What's the Punishment for the Ultimate Invasion of Privacy?

Imagine if your most intimate moments were streamed live for your classmates without your consent. What’s the punishment for such an invasion of privacy, especially if it revealed your secret sexual orientation and drove you to jump off the George Washington Bridge? Rest in peace, Tyler Clementi. Your former roommate is currently on trial, and he’ll get what he deserves.
The question is, what sentence is appropriate for someone who says he’s not responsible for another person’s suicide? And what if he says he can prove it too?
Back in October 2010, 18-year-old Rutgers University student Tyler Clementi committed suicide after his roommate, Dharun Ravi, set up a webcam in their room and streamed “sexual encounters” between Clementi and his partner. A couple nights later, Ravi shared the live stream links via Twitter so others can join in on the event, categorizing his actions as a cyber anti-gay hate crime. Clementi jumped off the George Washington Bridge — the third teen suicide that month that was related to bullying.
Ravi’s trial began last week with jury selection. Julia McClure, the first assistant prosecutor for Middlesex County, told the jury in her opening statement:

“It was not an accident, not a mistake. Those acts were meant to cross one of the most sacred boundaries of human privacy — engaging in private sexual human activity…[his actions] were planned to expose Tyler Clementi’s sexual orientation, and they were planned to expose Tyler Clementi’s private sexual activity.”

Clementi’s roommate faces charges for invasion of privacy, hindering apprehension and tampering with a witness and evidence. He is also charged with two counts of bias intimidation — a hate crime that carries added penalties of up to 10 years in prison. He has rejected a plea deal because he insists that he is innocent of any crime at all!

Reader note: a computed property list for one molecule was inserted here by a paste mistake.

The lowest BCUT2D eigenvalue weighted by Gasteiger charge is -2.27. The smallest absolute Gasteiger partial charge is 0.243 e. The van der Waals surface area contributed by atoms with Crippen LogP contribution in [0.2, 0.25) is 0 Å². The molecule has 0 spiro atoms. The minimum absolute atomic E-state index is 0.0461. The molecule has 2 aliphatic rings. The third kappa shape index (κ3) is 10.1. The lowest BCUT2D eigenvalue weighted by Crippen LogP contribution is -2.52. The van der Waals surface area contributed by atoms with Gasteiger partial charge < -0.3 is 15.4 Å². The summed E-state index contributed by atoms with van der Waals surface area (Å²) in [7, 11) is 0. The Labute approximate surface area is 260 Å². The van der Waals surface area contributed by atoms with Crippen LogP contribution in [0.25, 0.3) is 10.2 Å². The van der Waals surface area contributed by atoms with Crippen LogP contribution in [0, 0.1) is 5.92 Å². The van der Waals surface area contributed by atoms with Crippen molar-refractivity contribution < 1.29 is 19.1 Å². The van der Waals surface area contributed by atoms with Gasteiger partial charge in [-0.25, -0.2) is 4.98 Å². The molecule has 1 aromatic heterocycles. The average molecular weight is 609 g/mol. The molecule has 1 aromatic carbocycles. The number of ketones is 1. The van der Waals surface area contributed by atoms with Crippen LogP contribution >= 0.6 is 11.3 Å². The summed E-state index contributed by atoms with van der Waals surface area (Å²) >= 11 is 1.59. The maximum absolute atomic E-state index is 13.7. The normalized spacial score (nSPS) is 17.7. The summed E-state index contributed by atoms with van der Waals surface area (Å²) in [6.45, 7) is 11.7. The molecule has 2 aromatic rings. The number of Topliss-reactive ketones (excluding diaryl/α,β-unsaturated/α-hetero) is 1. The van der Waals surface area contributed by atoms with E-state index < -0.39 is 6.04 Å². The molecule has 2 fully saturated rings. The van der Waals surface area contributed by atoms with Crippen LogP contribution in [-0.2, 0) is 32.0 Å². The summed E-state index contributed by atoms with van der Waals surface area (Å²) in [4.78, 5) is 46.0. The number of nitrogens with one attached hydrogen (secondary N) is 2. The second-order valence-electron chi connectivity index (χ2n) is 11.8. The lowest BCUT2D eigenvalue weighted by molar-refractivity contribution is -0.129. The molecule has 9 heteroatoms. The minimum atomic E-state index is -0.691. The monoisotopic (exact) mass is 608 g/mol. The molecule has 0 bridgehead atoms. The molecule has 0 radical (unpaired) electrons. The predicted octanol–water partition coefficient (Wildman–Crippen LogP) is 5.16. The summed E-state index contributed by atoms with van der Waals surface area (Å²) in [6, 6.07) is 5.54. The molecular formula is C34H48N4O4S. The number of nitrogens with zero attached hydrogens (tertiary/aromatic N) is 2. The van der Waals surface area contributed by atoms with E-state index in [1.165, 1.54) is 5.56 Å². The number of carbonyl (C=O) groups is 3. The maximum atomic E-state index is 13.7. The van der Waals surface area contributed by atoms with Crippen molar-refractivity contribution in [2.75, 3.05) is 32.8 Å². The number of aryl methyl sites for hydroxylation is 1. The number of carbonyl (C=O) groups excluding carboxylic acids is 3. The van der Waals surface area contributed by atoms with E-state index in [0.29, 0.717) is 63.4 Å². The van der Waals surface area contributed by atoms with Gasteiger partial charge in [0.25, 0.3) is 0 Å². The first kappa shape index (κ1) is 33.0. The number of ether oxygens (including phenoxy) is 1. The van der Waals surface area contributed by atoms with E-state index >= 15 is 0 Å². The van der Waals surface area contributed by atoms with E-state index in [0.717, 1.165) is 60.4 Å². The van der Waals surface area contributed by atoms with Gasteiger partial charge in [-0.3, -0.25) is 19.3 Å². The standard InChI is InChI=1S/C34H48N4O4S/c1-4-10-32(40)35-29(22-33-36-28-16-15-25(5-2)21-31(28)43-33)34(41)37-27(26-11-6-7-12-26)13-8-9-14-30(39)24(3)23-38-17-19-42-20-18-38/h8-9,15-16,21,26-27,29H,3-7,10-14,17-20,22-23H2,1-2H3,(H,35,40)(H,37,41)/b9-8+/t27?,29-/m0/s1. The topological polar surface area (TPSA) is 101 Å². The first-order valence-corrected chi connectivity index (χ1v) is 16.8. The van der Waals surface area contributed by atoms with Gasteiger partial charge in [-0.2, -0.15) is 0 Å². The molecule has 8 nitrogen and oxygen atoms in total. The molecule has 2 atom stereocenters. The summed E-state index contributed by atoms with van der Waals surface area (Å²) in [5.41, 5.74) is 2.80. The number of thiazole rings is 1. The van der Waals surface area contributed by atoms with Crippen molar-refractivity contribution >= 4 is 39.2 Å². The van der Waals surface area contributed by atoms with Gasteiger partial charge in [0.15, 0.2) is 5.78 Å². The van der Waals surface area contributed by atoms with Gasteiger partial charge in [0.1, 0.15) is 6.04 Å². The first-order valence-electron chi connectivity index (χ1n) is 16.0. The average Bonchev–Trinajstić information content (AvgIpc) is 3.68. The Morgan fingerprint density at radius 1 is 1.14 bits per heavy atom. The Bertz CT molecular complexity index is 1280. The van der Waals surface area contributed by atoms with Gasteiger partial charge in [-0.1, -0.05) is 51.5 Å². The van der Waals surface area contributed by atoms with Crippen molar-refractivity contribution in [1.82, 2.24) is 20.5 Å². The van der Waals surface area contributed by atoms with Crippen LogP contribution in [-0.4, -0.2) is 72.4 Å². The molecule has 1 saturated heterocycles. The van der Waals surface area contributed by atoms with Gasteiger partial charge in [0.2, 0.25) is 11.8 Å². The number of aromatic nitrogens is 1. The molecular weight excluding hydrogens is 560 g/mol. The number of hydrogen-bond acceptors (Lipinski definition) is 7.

Now before you jump to the obvious conclusions, Ravi’s defense claims that his actions did not come from a place of hate in regards to Clementi’s sexual orientation; the roommate says he is comfortable with homosexuality and sent an apologetic message to Clementi before he committed suicide. The defense is also questioning whether Clementi was actually outed by Ravi’s acts by arguing that Clementi told relatives that he was gay and that Ravi learned of his roommate’s sexual orientation through an online search. Ravi’s lawyer opened with the following statement:

“We do stupid things, we make mistakes, especially when we’re young — it doesn’t mean we’re hateful, we’re bigoted or we’re criminal. In fact, Dharun never intimidated anyone. He never committed a crime, he never committed a hateful crime. He’s not homophobic. He’s not anti-gay.”

So if the decision to repeatedly capture your roommate in a tryst with another man wasn’t rooted from a hateful place, then what the heck inspired such an idea? A good laugh? A curious attitude? And in all seriousness and for the sake of the Hot Button Issue of the Week, I ask this: even if it wasn’t Ravi’s intention to bully Clementi in any way, should he still be punished because his actions led to another person’s death?
Other technicalities are also up for debate: if a live stream can be considered a “broadcast,” if the most damaging testimony by Ravi’s accomplice is valid because he lied to the police during an initial questioning, if the current legislature can even issue a punishment for cyber bullying or hate crime of this nature. Clementi also approached his RA and requested a room switch after Ravi violated his privacy. More and more details are now surfacing (you can follow the trial at NYDailyNews.com), and a verdict will be reached in the coming weeks.
Should Ravi be held accountable for all that’s charged against him because Clementi is now gone? Or are his actions being held to an impossible standard because Clementi is now gone? Where do you stand?
Ashley is a UC San Diego grad who is holding on way too tightly to a potential career in magazines and goes to Vegas all too often. She’s fascinated with celebrities and strawberry beer and doubles as a pathological texter/emailer/blogger. Feed the addiction with tweets @cashleelee. Thanks in advance.

6 Things Usher Probably Got Justin for His 18th Birthday
6 Things Usher Probably Got Justin for His 18th Birthday
Read More:
Lifestyle,News
  • 10614935101348454